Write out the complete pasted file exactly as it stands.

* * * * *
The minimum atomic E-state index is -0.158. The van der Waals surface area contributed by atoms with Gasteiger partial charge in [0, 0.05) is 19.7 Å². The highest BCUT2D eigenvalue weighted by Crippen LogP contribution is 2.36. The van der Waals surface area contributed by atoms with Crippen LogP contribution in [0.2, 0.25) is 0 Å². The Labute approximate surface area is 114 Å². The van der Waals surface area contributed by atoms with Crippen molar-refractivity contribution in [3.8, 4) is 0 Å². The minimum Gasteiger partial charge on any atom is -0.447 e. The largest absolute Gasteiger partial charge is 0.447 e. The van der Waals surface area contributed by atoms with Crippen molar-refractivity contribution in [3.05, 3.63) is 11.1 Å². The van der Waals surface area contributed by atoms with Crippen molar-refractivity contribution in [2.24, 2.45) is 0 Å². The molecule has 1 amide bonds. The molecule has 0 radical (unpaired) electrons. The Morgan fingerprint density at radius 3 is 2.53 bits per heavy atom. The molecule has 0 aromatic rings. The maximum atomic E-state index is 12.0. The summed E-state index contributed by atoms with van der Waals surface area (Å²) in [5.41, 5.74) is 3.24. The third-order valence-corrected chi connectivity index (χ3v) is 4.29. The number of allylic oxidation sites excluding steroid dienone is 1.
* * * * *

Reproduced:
The minimum atomic E-state index is -0.158. The van der Waals surface area contributed by atoms with Gasteiger partial charge in [0, 0.05) is 19.7 Å². The highest BCUT2D eigenvalue weighted by Crippen LogP contribution is 2.36. The van der Waals surface area contributed by atoms with Crippen LogP contribution in [0.2, 0.25) is 0 Å². The Labute approximate surface area is 114 Å². The van der Waals surface area contributed by atoms with Crippen molar-refractivity contribution in [3.8, 4) is 0 Å². The minimum Gasteiger partial charge on any atom is -0.447 e. The largest absolute Gasteiger partial charge is 0.447 e. The van der Waals surface area contributed by atoms with Crippen molar-refractivity contribution in [3.05, 3.63) is 11.1 Å². The van der Waals surface area contributed by atoms with Crippen molar-refractivity contribution in [2.24, 2.45) is 0 Å². The molecule has 1 amide bonds. The molecule has 0 radical (unpaired) electrons. The Morgan fingerprint density at radius 3 is 2.53 bits per heavy atom. The molecule has 0 aromatic rings. The maximum atomic E-state index is 12.0. The summed E-state index contributed by atoms with van der Waals surface area (Å²) in [5.41, 5.74) is 3.24. The third-order valence-corrected chi connectivity index (χ3v) is 4.29. The number of allylic oxidation sites excluding steroid dienone is 1.